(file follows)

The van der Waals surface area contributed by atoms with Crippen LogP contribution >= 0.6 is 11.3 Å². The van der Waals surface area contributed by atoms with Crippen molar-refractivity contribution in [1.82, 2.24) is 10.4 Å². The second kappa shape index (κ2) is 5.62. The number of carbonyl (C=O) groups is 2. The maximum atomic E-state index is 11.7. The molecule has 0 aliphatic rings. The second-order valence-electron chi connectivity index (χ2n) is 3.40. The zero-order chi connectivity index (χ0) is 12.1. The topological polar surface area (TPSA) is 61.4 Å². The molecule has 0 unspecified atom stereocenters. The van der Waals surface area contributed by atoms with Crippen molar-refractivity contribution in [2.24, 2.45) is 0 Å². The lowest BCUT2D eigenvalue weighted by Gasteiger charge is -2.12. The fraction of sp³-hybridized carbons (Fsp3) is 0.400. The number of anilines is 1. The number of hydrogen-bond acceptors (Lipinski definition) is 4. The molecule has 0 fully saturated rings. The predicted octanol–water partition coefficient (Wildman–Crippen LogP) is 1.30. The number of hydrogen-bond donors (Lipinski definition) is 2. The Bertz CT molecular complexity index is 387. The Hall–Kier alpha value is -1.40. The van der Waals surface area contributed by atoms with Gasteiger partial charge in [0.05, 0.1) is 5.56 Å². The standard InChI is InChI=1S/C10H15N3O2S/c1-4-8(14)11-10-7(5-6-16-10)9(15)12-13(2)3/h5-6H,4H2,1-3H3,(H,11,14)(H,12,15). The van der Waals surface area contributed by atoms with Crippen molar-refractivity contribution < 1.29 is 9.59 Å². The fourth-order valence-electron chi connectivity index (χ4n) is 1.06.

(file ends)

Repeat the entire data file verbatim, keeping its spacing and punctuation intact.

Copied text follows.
The van der Waals surface area contributed by atoms with Crippen LogP contribution >= 0.6 is 11.3 Å². The van der Waals surface area contributed by atoms with Crippen molar-refractivity contribution in [1.82, 2.24) is 10.4 Å². The second kappa shape index (κ2) is 5.62. The number of carbonyl (C=O) groups is 2. The maximum atomic E-state index is 11.7. The molecule has 0 aliphatic rings. The second-order valence-electron chi connectivity index (χ2n) is 3.40. The zero-order chi connectivity index (χ0) is 12.1. The topological polar surface area (TPSA) is 61.4 Å². The molecule has 0 unspecified atom stereocenters. The van der Waals surface area contributed by atoms with Crippen molar-refractivity contribution in [2.24, 2.45) is 0 Å². The lowest BCUT2D eigenvalue weighted by Gasteiger charge is -2.12. The fraction of sp³-hybridized carbons (Fsp3) is 0.400. The number of anilines is 1. The number of hydrogen-bond acceptors (Lipinski definition) is 4. The molecule has 0 fully saturated rings. The predicted octanol–water partition coefficient (Wildman–Crippen LogP) is 1.30. The number of hydrogen-bond donors (Lipinski definition) is 2. The Bertz CT molecular complexity index is 387. The Hall–Kier alpha value is -1.40. The van der Waals surface area contributed by atoms with Gasteiger partial charge in [0.05, 0.1) is 5.56 Å². The standard InChI is InChI=1S/C10H15N3O2S/c1-4-8(14)11-10-7(5-6-16-10)9(15)12-13(2)3/h5-6H,4H2,1-3H3,(H,11,14)(H,12,15). The van der Waals surface area contributed by atoms with Crippen molar-refractivity contribution < 1.29 is 9.59 Å². The fourth-order valence-electron chi connectivity index (χ4n) is 1.06.